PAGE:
It's not pretty, at first. When I came to, it was probably 2 AM on February 12, in the ICU, and all I felt was thirsty. I never crushed ice in my teeth before, but then, it's all I wanted to do. I noticed a scar on my lip, scabbed over – I figured from the breathing tube I had in me during surgery. Then, I noticed my right arm had a brick taped to it with catheters going into my wrist. Then, I noticed I could not feel my left arm and leg. I said all these things to the nurses who were hovering over me around the clock.

I asked a lot of questions (the butterfly would, too, had it had a voice, I am sure of it!). I had no idea what happened after I had fallen asleep in the anesthesia room the day before – I asked if I had a stroke (no), if they did circulatory arrest on me (look it up, it's fun – they freeze you up so your brain won't eat up oxygen) (yes), I asked how long was I in arrest (38 minutes), if they fixed my heart (yes, 'I had a looong surgery' they said), if my husband was there (no), or the surgeon (no) – it was 2 AM and they had a long day, so they went home. I didn't ask what they did to me, but the nurses volunteered that information: my surgery was very complex, and very long (12 hours); they replaced my aortic valve, my ascending aorta, and they did a quadruple bypass surgery. I remember being scared: “Oh, my God, I have so many new and moved around parts in me! How will this all work?!”.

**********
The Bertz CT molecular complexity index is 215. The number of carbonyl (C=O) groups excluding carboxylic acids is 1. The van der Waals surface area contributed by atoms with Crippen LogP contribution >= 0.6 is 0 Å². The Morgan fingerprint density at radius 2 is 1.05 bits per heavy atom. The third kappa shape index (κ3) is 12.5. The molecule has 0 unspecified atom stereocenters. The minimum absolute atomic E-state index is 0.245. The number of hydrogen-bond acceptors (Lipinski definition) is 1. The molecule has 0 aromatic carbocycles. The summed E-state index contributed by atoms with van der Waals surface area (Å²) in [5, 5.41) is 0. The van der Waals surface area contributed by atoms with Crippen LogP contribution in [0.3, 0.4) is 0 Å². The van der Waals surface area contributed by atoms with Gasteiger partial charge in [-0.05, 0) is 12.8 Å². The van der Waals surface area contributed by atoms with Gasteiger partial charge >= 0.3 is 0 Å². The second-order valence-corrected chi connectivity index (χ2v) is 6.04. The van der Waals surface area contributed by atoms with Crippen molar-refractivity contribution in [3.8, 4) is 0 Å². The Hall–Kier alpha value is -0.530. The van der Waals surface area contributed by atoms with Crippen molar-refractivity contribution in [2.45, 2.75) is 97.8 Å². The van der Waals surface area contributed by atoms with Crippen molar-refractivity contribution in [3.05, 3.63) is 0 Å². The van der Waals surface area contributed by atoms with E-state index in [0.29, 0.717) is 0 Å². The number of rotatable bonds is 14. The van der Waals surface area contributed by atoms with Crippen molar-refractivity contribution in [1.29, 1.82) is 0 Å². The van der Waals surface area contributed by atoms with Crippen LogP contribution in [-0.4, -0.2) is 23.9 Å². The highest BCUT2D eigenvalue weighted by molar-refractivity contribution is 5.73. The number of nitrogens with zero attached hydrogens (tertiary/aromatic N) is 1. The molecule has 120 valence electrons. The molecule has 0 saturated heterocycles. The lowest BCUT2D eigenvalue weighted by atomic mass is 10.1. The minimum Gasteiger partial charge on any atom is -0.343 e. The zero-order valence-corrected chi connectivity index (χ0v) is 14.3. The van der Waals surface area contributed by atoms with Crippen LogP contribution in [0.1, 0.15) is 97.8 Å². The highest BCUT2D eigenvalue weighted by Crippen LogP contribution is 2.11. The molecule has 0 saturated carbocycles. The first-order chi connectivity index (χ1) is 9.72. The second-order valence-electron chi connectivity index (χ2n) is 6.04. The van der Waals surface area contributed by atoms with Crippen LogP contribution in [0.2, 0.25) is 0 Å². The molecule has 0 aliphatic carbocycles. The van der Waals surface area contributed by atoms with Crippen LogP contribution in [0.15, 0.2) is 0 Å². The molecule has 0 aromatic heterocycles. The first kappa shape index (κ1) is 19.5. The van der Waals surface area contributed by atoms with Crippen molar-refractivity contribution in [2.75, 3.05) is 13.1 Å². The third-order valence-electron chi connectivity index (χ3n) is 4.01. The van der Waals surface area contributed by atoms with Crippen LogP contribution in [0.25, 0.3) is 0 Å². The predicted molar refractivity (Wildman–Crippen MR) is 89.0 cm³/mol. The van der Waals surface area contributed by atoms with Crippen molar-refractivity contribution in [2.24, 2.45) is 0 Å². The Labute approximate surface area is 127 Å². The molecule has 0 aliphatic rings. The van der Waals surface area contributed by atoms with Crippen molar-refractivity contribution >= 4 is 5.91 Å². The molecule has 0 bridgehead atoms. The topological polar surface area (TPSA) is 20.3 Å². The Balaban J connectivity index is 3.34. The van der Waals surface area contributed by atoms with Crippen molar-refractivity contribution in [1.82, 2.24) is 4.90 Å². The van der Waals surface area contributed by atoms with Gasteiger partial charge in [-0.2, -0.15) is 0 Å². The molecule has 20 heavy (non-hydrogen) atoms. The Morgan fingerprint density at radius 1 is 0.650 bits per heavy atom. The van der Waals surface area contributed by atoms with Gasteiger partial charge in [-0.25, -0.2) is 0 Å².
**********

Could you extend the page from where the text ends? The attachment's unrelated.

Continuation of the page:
Then, the next day, I started feeling more and noticing more: three catheters in my neck, four tubes in my chest, another catheter in my bladder, bandages around my left leg, bandage on my chest and lots of scabs and lots and lots of bruises: my whole left leg was blue, my groin was blue, my stomach, too. I was an experiment. Will I ever come out of this? Will I ever heal? Will I ever come out of this bed?! All I wanted was ice – this is as far as I was thinking.